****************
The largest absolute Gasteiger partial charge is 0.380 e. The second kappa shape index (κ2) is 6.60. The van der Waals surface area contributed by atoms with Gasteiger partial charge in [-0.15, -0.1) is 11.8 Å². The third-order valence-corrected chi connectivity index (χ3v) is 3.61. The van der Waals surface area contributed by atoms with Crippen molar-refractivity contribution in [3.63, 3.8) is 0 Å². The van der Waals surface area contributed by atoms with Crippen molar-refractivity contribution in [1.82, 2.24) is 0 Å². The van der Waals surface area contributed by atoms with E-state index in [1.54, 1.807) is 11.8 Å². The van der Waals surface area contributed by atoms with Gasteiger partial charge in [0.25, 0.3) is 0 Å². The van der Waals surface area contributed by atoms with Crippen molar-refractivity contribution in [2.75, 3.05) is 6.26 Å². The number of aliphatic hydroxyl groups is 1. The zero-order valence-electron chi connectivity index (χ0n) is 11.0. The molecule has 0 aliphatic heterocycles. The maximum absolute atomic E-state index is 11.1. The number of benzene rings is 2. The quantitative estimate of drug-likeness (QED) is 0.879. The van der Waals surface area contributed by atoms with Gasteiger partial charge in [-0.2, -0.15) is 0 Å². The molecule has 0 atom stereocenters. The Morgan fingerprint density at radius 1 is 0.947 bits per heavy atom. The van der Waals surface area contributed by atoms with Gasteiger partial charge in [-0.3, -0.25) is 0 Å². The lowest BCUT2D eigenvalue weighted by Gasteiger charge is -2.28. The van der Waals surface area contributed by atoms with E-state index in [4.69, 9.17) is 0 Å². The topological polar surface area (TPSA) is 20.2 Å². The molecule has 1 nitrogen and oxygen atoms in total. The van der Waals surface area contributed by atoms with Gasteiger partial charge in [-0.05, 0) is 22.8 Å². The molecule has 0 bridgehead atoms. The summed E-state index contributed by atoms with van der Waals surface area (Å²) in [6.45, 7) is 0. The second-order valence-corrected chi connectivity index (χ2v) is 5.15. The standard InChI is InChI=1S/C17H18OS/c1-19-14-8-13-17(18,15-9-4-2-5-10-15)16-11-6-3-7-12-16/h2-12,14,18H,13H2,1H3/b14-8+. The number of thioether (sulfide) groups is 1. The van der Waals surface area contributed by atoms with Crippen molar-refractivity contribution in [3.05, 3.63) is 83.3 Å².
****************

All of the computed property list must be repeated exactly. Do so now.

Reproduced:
The largest absolute Gasteiger partial charge is 0.380 e. The second kappa shape index (κ2) is 6.60. The van der Waals surface area contributed by atoms with Gasteiger partial charge in [-0.15, -0.1) is 11.8 Å². The third-order valence-corrected chi connectivity index (χ3v) is 3.61. The van der Waals surface area contributed by atoms with Crippen molar-refractivity contribution in [3.63, 3.8) is 0 Å². The van der Waals surface area contributed by atoms with Crippen molar-refractivity contribution in [1.82, 2.24) is 0 Å². The van der Waals surface area contributed by atoms with E-state index in [1.54, 1.807) is 11.8 Å². The van der Waals surface area contributed by atoms with Gasteiger partial charge in [0.25, 0.3) is 0 Å². The van der Waals surface area contributed by atoms with Crippen molar-refractivity contribution in [2.75, 3.05) is 6.26 Å². The number of aliphatic hydroxyl groups is 1. The zero-order valence-electron chi connectivity index (χ0n) is 11.0. The molecule has 0 aliphatic heterocycles. The maximum absolute atomic E-state index is 11.1. The number of benzene rings is 2. The quantitative estimate of drug-likeness (QED) is 0.879. The van der Waals surface area contributed by atoms with Gasteiger partial charge in [-0.2, -0.15) is 0 Å². The molecule has 0 atom stereocenters. The Morgan fingerprint density at radius 1 is 0.947 bits per heavy atom. The van der Waals surface area contributed by atoms with Gasteiger partial charge in [-0.3, -0.25) is 0 Å². The lowest BCUT2D eigenvalue weighted by Gasteiger charge is -2.28. The van der Waals surface area contributed by atoms with E-state index in [4.69, 9.17) is 0 Å². The topological polar surface area (TPSA) is 20.2 Å². The molecule has 1 nitrogen and oxygen atoms in total. The van der Waals surface area contributed by atoms with Gasteiger partial charge in [-0.05, 0) is 22.8 Å². The molecule has 0 bridgehead atoms. The summed E-state index contributed by atoms with van der Waals surface area (Å²) in [6.45, 7) is 0. The second-order valence-corrected chi connectivity index (χ2v) is 5.15. The standard InChI is InChI=1S/C17H18OS/c1-19-14-8-13-17(18,15-9-4-2-5-10-15)16-11-6-3-7-12-16/h2-12,14,18H,13H2,1H3/b14-8+. The number of thioether (sulfide) groups is 1. The van der Waals surface area contributed by atoms with Crippen molar-refractivity contribution in [3.05, 3.63) is 83.3 Å².